Solar Redox Flow Batteries with Organic Redox Couples in Aqueous Electrolytes: A Minireview
February 3, 2019
February 3, 2019
In recent years, research in solar energy storage with photoelectrochemical cells (i.e., solar redox flow batteries: SRFBs) has resurged. This development is emerging in parallel with the growing field of research into organic redox couples intended for aqueous redox flow batteries (RFBs) in a range of different pH environments. In a solar flow battery, the dissolved electroactive molecules are charged directly from solar radiation by semiconductor photoelectrodes. The charged solution can then at a later stage be converted into electricity, and solar flow batteries are as such an approach to build integrated solar energy generation and storage devices. Research in RFBs and SRFBs has from their beginning been mutually linked by use of the same organic redox molecules in the electrolyte, such as quinones. Despite the long research history (since 1976), metallic-based, acidic SRFBs have shown only incremental development, while research in the use of organic redox pairs appears more promising. This review focuses on the historical development of the use of organic redox pairs in both RFBs and SRFBs and in particular on the mutual exchange of methods and materials between the two fields.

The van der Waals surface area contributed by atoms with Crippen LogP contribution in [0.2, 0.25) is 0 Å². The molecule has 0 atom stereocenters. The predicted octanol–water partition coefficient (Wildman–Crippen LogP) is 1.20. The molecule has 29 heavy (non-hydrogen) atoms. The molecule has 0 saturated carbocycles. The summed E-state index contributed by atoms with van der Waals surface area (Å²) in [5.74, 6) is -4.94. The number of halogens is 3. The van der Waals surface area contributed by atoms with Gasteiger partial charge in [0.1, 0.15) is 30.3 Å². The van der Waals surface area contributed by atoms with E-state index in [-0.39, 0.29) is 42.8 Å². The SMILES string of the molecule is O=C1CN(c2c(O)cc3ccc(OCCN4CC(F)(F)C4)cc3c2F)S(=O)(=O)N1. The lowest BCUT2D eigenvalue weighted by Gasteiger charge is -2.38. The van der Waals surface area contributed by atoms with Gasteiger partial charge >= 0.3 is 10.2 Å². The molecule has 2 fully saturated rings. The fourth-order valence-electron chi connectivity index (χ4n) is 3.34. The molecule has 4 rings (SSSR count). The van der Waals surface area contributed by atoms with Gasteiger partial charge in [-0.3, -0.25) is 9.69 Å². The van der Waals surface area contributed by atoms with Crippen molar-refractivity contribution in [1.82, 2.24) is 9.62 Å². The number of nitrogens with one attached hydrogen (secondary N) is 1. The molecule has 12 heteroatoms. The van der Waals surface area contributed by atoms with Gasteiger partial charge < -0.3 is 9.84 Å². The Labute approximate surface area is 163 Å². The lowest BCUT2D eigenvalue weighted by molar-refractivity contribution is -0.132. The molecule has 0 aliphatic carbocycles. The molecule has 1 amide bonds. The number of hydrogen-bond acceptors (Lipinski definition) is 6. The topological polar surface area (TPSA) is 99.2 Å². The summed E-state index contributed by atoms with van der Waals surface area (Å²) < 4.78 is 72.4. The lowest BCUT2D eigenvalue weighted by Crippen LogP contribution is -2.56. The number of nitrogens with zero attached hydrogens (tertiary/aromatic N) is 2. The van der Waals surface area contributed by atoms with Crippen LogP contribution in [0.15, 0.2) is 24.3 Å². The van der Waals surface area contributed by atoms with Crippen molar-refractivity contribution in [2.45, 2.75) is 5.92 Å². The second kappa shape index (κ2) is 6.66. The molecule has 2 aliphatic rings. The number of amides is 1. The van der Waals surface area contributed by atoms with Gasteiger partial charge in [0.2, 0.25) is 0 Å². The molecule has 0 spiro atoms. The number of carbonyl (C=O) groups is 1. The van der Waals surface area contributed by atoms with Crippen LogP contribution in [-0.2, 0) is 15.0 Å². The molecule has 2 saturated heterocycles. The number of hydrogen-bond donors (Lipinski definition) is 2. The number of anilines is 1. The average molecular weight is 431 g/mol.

† Department of Engineering − Biological & Chemical Engineering, Aarhus University, Hangøvej 2, 8200 Aarhus N, Denmark
‡ Department of Chemical Engineering – Materials for Energy Conversion and Storage (MECS), Delft University of Technology, Delft 2600GA, The Netherlands
§ LEPABE − Department of Engineering, University of Porto, Rua Dr. Roberto Frias S/N, P-4200-465 Porto, Portugal
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